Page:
Another problem is chemical. Due to the use of nitrogenous fertilizers and pesticides, which almost always end up in rivers and then in the sea, there are more and more marine areas with low oxygen levels, the feared hypoxia (less than two milligrams of oxygen per liter) that extinguishes almost all Lifestyle.
“Death zones” began to appear in the 1960s and 1970s. The more than 400 that exist today cover about 245,000 square kilometers. The largest are around the Mississippi Delta, where nitrate concentrations are eight times higher than in the pre-industrial era. Others are in the Elbe estuary and the Bay of Kiel in Germany, the Loire and Seine estuaries in France, the Thames in the United Kingdom, and the Yangtze in China.
In November, the low level of the Mississippi, the main waterway of the United States, prevented almost 3,000 boats with a load equivalent to that of 210,000 trucks from sailing. Through its channels and those of its tributaries, 17,000 million dollars of grain, meat and agricultural products are transported each year. In Germany, this summer droughts made long stretches of the Rhine unnavigable, along which 80% of the country’s shipped cargo is transported.
The solutions are as diverse as the threats. In June, the US Congress passed a wildlife conservation law that will direct $1.3 billion to protected areas. The 574 indigenous peoples of the country, who already manage natural reserves that cover 40.5 million hectares, will receive an important part of these funds. Since 2000, the 7.2 million-hectare Navajo Nation reserve has multiplied some endangered species – trout, beavers, badgers… – preserving springs, streams and other sources of water.
«Pre-Columbian irrigation techniques can cost up to 100 times less per cubic foot of water than conventional dams»
In Peru, Andean populations are recovering pre-Hispanic stone channels (amunas in Quechua) to harness rainwater and replenish underground aquifers with help from brewing companies and European development aid agencies and Imperial College London.
Pre-Columbian irrigation techniques can cost up to 100 times less per cubic foot of water than conventional dams. Lima, which has a water deficit of 100 cubic feet of water per second, is after Cairo and Karachi the third largest city built on a desert, in its case on a foothill of the Atacama. 98% of the rains occur to the east of the Andean mountain range. The problem is that two thirds of the 33 million Peruvians live on the arid coast.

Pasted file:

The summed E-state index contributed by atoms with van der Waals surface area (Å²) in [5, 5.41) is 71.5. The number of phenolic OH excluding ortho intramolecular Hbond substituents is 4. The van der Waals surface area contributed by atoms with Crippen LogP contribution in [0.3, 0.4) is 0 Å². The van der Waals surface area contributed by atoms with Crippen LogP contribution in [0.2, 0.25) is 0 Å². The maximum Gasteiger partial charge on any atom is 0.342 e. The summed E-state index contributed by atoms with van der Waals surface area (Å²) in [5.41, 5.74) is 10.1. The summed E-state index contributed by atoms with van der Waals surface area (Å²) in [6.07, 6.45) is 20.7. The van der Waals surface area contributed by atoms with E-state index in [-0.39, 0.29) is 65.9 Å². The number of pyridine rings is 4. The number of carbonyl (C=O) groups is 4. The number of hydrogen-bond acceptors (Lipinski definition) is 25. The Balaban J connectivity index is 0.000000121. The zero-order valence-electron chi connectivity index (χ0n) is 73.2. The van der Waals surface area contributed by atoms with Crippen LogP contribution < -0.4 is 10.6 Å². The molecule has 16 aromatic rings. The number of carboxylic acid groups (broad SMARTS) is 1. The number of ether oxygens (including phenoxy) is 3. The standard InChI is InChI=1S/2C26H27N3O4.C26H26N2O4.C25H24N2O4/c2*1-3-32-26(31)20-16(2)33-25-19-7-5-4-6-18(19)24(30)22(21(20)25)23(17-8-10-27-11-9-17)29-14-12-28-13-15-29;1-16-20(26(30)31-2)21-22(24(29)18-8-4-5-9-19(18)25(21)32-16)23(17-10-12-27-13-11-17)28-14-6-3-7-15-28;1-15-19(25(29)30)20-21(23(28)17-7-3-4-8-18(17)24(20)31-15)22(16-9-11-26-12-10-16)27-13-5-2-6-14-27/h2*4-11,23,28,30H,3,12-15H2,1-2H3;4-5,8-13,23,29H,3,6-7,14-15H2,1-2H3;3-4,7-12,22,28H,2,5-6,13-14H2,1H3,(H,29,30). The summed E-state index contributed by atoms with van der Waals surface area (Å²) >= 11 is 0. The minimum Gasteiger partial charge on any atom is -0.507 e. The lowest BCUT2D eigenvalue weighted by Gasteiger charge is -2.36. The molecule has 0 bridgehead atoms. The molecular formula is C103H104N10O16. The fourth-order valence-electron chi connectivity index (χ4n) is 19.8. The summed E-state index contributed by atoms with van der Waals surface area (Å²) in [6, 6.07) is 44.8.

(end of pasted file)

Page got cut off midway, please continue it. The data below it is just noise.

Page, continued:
cutting edge technologies
Other solutions are technological. In the coming years and decades, the largest river transfers in history will take place, among other things due to the gradual collapse of the Himalayan glaciers, which is already reducing the flows of the Indus, the Ganges, the Brahmaputra and the Yangtze between 5% and 20%.
Transfers from the humid south to the arid north of China are already well advanced. The State Council approved the final plan in 2002 with a budget of 77,000 million dollars to interconnect the Yangtze, Huai, Hai and Yellow River basins and transfer 45,000 million cubic meters (mmc) of water per year. The largest transfers in California move 14,000 mmc. The first stage was completed in 2013. The 1,300-kilometre canal between the Han River and Beijing, which now carries 70% of the Chinese capital’s water supply.
The African Transaqua plan, which will require an investment of 50,000 million dollars, plans to transfer water from the Congo basin to the Chari, which flows into Lake Chad, almost 2,500 kilometers to the north, through a 1,500-kilometre canal that it will carry 50,000 million cubic meters of water per year to irrigate 70,000 square kilometers in Cameroon, Chad, Niger and Nigeria. In the last half century, Lake Chad has lost 90% of its surface, from 22,000 square kilometers to less than a thousand.
Both projects pale, however, next to Indian megaprojects that will reconfigure the river systems of the Hindustani peninsula to bring water from the northeast, which receives 50 times more rainfall than the rest of India, to the arid parts of the country. The investments of the National River Linking Project will exceed 168,000 million dollars to build 15,000 kilometers of canals and tunnels that will transfer 174,000 million cubic meters of water per year. This will mean a 30% increase in cultivated areas in the country.
eyes in the sky
Another promising field is hydraulic micromills that can be retrofitted to existing or obsolete dams to generate clean electricity. Rivers recover their old channels and natural characteristics very quickly once they are freed from barriers and artificial obstacles. Following the demolition of dams and levees on the Elwha River in Oregon, in Washington State, salmon recolonized its former waterways in a short time.
Other solutions will come from outer space. On December 16, NASA, France’s CNES, Canada’s CSA and Britain’s UKSA launched the SWOT (water surface and ocean topography) satellite, which will use laser technology to make three-dimensional measurements of sea levels. of millions of rivers and lakes. Artificial intelligence programs will analyze the millions of petabytes of images (the entire US Library of Congress contains 0.01 petabytes of data) to detect vital information for its conservation in changes of color or temperature.